Chapter X. Politics and Marriage
The next year after his removal to Springfield,
Mr. Lincoln was elected
to the legislature for the third time.
There were then, in this country, two great political parties,
Democrats and the Whigs. Mr. Lincoln was a Whig, and he soon
leader of his party in the state. But the Whigs were not so
The legislature was in session only a few weeks each year;
and so Mr.
Lincoln could devote all the rest of the time to the practice
There were many able lawyers in Illinois; but Abe Lincoln of
soon made himself known among the best of them.
In 1840, he was again elected to the legislature. This was
the year in
which General William H. Harrison was elected president of
States. General Harrison was a Whig; and Mr. Lincoln's name
was on the
Whig ticket as a candidate for presidential elector in his
The presidential campaign was one of the most exciting that
been known. It was called the "log cabin" campaign,
Harrison had lived in a log cabin, and his opponents had sneered
In the East as well as in the West, the excitement was very
every city and town and village, wherever there was a political
a log cabin was seen. On one side of the low door hung a long-handled
gourd; on the other side, a coon-skin was nailed to the logs,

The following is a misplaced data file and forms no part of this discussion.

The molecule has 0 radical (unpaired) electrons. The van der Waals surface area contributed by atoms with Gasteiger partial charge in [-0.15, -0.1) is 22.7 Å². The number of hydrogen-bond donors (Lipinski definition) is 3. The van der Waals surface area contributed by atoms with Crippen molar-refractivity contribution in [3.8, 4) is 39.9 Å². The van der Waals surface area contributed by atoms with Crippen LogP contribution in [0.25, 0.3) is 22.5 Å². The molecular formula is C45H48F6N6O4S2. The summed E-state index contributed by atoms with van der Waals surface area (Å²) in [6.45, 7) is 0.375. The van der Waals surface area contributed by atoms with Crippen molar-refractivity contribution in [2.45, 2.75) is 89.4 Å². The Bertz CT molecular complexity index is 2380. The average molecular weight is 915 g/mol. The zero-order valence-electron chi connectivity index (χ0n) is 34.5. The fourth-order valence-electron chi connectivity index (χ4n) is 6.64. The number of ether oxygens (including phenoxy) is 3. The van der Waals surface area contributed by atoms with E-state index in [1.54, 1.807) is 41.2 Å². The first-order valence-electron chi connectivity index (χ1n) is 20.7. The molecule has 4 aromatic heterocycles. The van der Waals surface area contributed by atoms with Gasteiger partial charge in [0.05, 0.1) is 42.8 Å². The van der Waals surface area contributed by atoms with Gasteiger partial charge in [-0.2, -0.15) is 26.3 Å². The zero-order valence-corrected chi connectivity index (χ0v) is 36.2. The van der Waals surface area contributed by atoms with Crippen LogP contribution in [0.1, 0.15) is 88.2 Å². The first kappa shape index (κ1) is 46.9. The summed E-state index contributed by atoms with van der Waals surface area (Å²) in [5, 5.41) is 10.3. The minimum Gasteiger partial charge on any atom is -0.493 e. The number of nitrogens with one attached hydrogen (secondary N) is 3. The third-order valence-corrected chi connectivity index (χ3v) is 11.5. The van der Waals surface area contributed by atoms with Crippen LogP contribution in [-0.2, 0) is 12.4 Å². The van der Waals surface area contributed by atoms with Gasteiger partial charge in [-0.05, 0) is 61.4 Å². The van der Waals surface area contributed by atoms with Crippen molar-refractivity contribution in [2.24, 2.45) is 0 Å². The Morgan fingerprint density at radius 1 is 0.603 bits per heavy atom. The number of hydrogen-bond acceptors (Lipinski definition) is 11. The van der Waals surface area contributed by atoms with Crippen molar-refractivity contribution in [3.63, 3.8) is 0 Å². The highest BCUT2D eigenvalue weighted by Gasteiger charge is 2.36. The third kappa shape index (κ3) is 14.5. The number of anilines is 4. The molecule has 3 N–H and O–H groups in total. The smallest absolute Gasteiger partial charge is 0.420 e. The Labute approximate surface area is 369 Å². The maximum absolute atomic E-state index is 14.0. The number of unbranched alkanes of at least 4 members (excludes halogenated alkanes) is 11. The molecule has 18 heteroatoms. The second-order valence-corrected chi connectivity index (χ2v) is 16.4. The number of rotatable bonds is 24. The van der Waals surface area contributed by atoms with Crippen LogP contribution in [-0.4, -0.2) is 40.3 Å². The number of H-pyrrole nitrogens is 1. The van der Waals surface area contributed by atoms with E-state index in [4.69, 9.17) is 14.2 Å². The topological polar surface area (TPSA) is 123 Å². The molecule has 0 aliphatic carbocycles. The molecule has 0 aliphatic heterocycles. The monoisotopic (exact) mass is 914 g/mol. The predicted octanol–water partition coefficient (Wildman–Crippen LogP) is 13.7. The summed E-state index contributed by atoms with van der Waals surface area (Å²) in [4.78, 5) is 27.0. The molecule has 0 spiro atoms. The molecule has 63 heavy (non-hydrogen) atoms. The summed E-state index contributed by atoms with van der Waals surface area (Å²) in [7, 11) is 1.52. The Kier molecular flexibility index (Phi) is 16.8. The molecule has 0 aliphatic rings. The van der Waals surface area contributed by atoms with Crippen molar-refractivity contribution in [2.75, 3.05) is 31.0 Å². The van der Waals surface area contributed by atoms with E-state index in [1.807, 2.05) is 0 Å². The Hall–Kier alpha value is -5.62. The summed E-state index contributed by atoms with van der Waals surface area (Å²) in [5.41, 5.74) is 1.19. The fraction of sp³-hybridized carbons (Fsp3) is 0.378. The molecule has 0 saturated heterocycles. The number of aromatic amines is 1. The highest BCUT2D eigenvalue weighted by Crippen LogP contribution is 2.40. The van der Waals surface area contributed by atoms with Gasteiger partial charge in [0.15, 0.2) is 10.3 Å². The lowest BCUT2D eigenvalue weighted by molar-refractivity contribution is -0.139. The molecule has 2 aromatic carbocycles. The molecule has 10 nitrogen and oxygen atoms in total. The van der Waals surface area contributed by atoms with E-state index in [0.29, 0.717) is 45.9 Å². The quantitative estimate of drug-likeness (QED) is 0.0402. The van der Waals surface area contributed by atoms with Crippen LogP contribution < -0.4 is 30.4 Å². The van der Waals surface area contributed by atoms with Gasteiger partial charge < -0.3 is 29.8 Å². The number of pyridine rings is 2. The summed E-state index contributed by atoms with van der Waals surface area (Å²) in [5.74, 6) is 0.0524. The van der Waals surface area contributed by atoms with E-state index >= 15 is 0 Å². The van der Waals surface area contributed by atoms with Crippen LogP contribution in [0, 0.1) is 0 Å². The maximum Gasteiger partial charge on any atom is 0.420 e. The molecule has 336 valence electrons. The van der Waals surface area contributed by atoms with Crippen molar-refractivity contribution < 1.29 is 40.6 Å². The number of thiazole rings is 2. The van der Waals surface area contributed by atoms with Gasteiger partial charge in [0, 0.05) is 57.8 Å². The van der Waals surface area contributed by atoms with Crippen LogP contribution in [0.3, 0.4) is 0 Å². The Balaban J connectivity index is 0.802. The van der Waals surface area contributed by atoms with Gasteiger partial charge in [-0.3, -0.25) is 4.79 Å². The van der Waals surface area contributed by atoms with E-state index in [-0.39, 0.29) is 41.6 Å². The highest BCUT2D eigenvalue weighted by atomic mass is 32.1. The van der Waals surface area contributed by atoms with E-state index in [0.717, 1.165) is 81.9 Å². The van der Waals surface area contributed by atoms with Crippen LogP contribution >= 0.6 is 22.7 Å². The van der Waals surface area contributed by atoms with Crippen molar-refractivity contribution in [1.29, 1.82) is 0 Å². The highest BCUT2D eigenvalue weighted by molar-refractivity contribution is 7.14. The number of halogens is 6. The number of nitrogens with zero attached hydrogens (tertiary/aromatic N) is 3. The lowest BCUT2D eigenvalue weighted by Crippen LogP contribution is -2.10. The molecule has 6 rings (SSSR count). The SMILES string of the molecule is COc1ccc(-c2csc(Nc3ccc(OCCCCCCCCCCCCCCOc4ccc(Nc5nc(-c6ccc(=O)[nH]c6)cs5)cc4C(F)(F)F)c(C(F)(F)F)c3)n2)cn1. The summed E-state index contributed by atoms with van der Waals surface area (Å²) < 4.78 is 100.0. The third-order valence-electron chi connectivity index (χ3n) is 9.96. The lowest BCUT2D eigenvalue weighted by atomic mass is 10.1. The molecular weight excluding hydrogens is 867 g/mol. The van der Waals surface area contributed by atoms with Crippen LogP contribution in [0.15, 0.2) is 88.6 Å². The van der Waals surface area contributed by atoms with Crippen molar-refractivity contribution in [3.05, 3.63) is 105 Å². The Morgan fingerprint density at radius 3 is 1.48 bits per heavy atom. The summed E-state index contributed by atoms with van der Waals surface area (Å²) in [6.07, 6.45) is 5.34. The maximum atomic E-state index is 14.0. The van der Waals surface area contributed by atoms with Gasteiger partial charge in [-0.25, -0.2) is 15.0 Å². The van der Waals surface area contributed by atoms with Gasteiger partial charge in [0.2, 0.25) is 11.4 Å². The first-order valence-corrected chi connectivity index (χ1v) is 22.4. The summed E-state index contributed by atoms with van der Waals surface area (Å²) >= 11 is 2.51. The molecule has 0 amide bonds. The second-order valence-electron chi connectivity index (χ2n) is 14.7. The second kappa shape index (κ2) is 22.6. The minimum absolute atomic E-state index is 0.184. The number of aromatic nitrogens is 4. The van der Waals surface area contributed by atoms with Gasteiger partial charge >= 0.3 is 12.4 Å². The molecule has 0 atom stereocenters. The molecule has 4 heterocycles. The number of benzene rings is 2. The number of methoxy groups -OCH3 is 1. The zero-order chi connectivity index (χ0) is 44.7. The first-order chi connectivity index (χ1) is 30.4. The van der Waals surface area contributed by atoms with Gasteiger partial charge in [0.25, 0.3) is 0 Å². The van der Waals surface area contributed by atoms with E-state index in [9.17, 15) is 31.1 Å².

smoke curled up from the top of the stick-and-clay chimney.
You may believe that Abraham Lincoln went into this campaign
his heart. He traveled over a part of the state, making stump-speeches
for his party.
One of his ablest opponents was a young lawyer, not quite
his own age,
whose name was Stephen A. Douglas. In many places, during this
Lincoln and Douglas met in public debate upon the questions
of the day.
And both of them were so shrewd, so well informed, and so eloquent,
those who heard them were unable to decide which was the greater
General Harrison was elected, but not through the help of
for the vote of Illinois that year was for the Democratic candidate.
In 1842, when he was thirty-three years old, Mr. Lincoln was
Miss Mary Todd, a young lady from Kentucky, who had lately
Springfield on a visit.
For some time after their marriage, Mr.
and Mrs. Lincoln lived in a
hotel called the "Globe Tavern," paying four dollars
a week for rooms
and board. But, in 1844, Mr. Lincoln bought a small, but comfortable
frame house, and in this they lived until they went to the
seventeen years later.
Although he had been successful as a young lawyer, Mr. Lincoln
a poor man. But Mrs. Lincoln said: "I would rather have
a good man, a
man of mind, with bright prospects for success and power and
marry one with all the horses and houses and gold in the world."